Last August, California sportswriter Tim Dowell did what he's done every summer he can remember: he surfed. Only this time, he wasn't paddling out with dozens of tan-backed youths to catch warm California waves. Dowell was in Yakutat, Alaska, population 800, where "town" consists of a post office and a single store, and bears roam freely along the few gravel roads.
Transworld Surf Magazine flew Dowell, a photographer and professional surfers Shawn "Barney" Barron, Homer Henard, Josh "Mulks" Mulcoy, Matt "Rocky" Rockhold and Darryl "Flea" Virostko, to Yakutat to investigate the spot's increasingly popular attraction: large, gray-green waves that curl in from the Gulf of Alaska.
"It's pretty similar (to surfing everywhere else), you just get your stuff ready and go," Dowell said. "But then when you are out on the line-up (waiting for a surf-able wave) and there is no one around, and a giant coho salmon jumps right by you. ... It was just amazing."
Transworld Surf Magazine: www.transworldsurf.com
Icy Waves surf shop:
The January 2003 issue of Transworld Surf, a magazine with a circulation of 100,000, features Yakutat as a prime destination for the adventurous surfer. Though some may see the village as an unlikely location for a scene straight out of the classic surf movie "Endless Summer," Transworld's surfers found the water's not too cold if you wear a wetsuit, the waves can be enormous, and Alaska summer days are truly almost endless.
No one understands Yakutat's potential as a surf destination like Jack Endicott. He and his wife, Laura, opened the Icy Waves surf shop in a 12-by-24-foot addition to their house in 1999. Endicott opened the shop mainly so he could save on the cost of gear for his sons, as it was getting expensive to ship it in and pay retail, he explained. At the time, only the Endicotts' six sons and a few other locals were catching waves in the spring and fall.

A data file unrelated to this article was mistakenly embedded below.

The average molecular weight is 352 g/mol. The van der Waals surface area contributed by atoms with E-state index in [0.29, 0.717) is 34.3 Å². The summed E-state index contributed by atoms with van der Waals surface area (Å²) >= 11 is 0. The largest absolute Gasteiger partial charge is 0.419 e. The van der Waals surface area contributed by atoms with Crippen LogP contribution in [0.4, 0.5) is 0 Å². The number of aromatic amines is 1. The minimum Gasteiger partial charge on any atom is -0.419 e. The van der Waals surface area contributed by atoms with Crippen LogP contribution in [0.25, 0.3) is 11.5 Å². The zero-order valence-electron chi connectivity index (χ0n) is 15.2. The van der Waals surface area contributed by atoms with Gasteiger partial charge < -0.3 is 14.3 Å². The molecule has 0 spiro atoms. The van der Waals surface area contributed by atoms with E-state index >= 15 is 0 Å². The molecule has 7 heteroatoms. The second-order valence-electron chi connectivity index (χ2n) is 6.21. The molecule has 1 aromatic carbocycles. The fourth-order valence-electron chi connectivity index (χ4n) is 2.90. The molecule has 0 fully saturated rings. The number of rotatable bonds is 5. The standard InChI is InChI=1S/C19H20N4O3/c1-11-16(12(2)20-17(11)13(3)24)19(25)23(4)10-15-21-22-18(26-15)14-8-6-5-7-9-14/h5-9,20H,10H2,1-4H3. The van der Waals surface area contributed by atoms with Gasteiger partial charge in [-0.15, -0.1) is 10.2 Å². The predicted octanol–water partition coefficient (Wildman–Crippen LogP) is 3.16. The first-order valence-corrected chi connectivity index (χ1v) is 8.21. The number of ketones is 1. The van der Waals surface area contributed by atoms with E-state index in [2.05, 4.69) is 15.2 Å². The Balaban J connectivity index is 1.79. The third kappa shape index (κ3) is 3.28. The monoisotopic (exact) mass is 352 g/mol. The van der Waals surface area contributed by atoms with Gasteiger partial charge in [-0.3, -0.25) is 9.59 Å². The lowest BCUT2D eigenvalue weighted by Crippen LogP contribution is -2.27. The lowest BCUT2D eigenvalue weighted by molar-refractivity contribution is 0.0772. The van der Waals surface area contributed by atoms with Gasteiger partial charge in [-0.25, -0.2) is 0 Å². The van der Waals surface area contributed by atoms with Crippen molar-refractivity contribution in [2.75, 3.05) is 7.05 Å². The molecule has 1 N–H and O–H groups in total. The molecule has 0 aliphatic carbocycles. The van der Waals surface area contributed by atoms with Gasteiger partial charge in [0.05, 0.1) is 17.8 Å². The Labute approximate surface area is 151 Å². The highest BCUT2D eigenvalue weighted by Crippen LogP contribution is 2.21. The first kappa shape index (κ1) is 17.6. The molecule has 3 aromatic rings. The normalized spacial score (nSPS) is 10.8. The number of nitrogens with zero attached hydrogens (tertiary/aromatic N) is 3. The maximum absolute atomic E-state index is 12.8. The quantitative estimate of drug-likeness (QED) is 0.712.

Since 1999, Yakutat has grown into a niche surfing destination attracting the attention of media outlets from Alaska Magazine to National Geographic. The shop even wound up on CBS News with Charles Osgood, Endicott said.
Over the last three years, store profits have gone from a few thousand dollars to $60,000. The number of local wave riders has grown "exponentially," Endicott said.
"Five times as many people surf now as they did," Endicott said. "I've seen them out there from 4 and 5 years old all the way up to their mid-50s, early 60s."
The shop doesn't formally advertise but the media attention has enticed tourists, numbering in the thousands, who coordinate their visits through the shop and stay at local lodges. This spring, Endicott plans to start renting gear.
"We get people that come down from Anchorage to fish and surf," Endicott said. "There are not too many places where you can catch a steelhead one day and a 10-foot wave the next."
Transworld Surf's visit was particularly thrilling for Endicott because the magazine brought in professional surfers whom Endicott considers to be the world's best. He and other locals went down to the beach and watched them.
"A good surfer is like a a professional skier or ice skater, they make it look really, really easy," he said.
The spread in Transworld Surf shows the surfers launching off the foamy tips of waves, and crouching on their boards as they ride through tight curls. The lighthearted, surf-lingo-heavy photo captions say things like, "Matt Rockhold executes a frontal grab as polar bears mate viciously on the snow-covered mountain range in the background."
Writer Dowell, who is 20, and studying English at the University of California Berkeley, described characteristically rainy Yakutat, saying, "the ocean and sky match each other's grayness, and the 5/4/3 (wet suit) slung over the rail of the porch seems like it didn't dry all night." Dowell found the surfing excellent and the townspeople charming and generous, he said.
"People would come up to you and be like, 'Hey, here's a moose roast,' or you could just go and pull a crab pot if you stuck in a six-pack," he said. "Whereas here (in California) lobster fishermen would, like, freak out and call the cops."